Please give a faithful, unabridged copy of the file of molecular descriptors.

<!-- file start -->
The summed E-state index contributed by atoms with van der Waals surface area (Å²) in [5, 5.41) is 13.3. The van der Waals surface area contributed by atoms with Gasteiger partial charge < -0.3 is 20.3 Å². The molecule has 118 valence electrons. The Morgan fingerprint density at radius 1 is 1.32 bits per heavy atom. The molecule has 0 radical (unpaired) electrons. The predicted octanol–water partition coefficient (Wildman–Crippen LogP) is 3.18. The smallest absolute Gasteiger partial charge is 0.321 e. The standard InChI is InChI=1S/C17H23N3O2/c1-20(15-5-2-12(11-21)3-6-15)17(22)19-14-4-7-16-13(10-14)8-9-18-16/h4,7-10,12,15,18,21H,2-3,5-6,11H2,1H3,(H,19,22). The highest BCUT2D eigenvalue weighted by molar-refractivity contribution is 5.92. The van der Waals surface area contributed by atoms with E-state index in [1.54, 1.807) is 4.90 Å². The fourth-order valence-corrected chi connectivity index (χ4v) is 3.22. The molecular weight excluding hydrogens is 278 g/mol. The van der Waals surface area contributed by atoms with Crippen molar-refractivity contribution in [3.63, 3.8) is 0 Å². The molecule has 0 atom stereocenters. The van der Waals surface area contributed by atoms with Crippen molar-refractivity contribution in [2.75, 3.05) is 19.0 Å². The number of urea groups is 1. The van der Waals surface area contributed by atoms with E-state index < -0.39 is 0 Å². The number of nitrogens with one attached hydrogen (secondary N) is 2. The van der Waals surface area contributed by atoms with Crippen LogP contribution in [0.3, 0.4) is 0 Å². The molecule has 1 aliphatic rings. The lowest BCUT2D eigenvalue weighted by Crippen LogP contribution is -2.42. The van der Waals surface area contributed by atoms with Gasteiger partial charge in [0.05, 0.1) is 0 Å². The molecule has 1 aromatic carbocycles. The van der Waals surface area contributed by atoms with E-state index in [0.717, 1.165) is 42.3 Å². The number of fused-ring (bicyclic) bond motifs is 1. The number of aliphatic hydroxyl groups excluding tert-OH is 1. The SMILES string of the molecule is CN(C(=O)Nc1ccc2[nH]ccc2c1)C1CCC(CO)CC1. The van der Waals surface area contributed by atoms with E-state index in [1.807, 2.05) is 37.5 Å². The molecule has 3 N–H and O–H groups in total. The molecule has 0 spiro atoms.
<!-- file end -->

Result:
The summed E-state index contributed by atoms with van der Waals surface area (Å²) in [5, 5.41) is 13.3. The van der Waals surface area contributed by atoms with Gasteiger partial charge < -0.3 is 20.3 Å². The molecule has 118 valence electrons. The Morgan fingerprint density at radius 1 is 1.32 bits per heavy atom. The molecule has 0 radical (unpaired) electrons. The predicted octanol–water partition coefficient (Wildman–Crippen LogP) is 3.18. The smallest absolute Gasteiger partial charge is 0.321 e. The standard InChI is InChI=1S/C17H23N3O2/c1-20(15-5-2-12(11-21)3-6-15)17(22)19-14-4-7-16-13(10-14)8-9-18-16/h4,7-10,12,15,18,21H,2-3,5-6,11H2,1H3,(H,19,22). The highest BCUT2D eigenvalue weighted by molar-refractivity contribution is 5.92. The van der Waals surface area contributed by atoms with E-state index in [1.54, 1.807) is 4.90 Å². The fourth-order valence-corrected chi connectivity index (χ4v) is 3.22. The molecular weight excluding hydrogens is 278 g/mol. The van der Waals surface area contributed by atoms with Crippen molar-refractivity contribution in [3.63, 3.8) is 0 Å². The molecule has 0 atom stereocenters. The van der Waals surface area contributed by atoms with Crippen molar-refractivity contribution in [2.75, 3.05) is 19.0 Å². The number of urea groups is 1. The van der Waals surface area contributed by atoms with E-state index < -0.39 is 0 Å². The number of nitrogens with one attached hydrogen (secondary N) is 2. The van der Waals surface area contributed by atoms with Crippen LogP contribution in [0.3, 0.4) is 0 Å². The molecule has 1 aliphatic rings. The lowest BCUT2D eigenvalue weighted by Crippen LogP contribution is -2.42. The van der Waals surface area contributed by atoms with Gasteiger partial charge in [0.05, 0.1) is 0 Å². The molecule has 1 aromatic carbocycles. The van der Waals surface area contributed by atoms with E-state index in [0.717, 1.165) is 42.3 Å². The number of fused-ring (bicyclic) bond motifs is 1. The number of aliphatic hydroxyl groups excluding tert-OH is 1. The SMILES string of the molecule is CN(C(=O)Nc1ccc2[nH]ccc2c1)C1CCC(CO)CC1. The van der Waals surface area contributed by atoms with E-state index in [1.807, 2.05) is 37.5 Å². The molecule has 3 N–H and O–H groups in total. The molecule has 0 spiro atoms.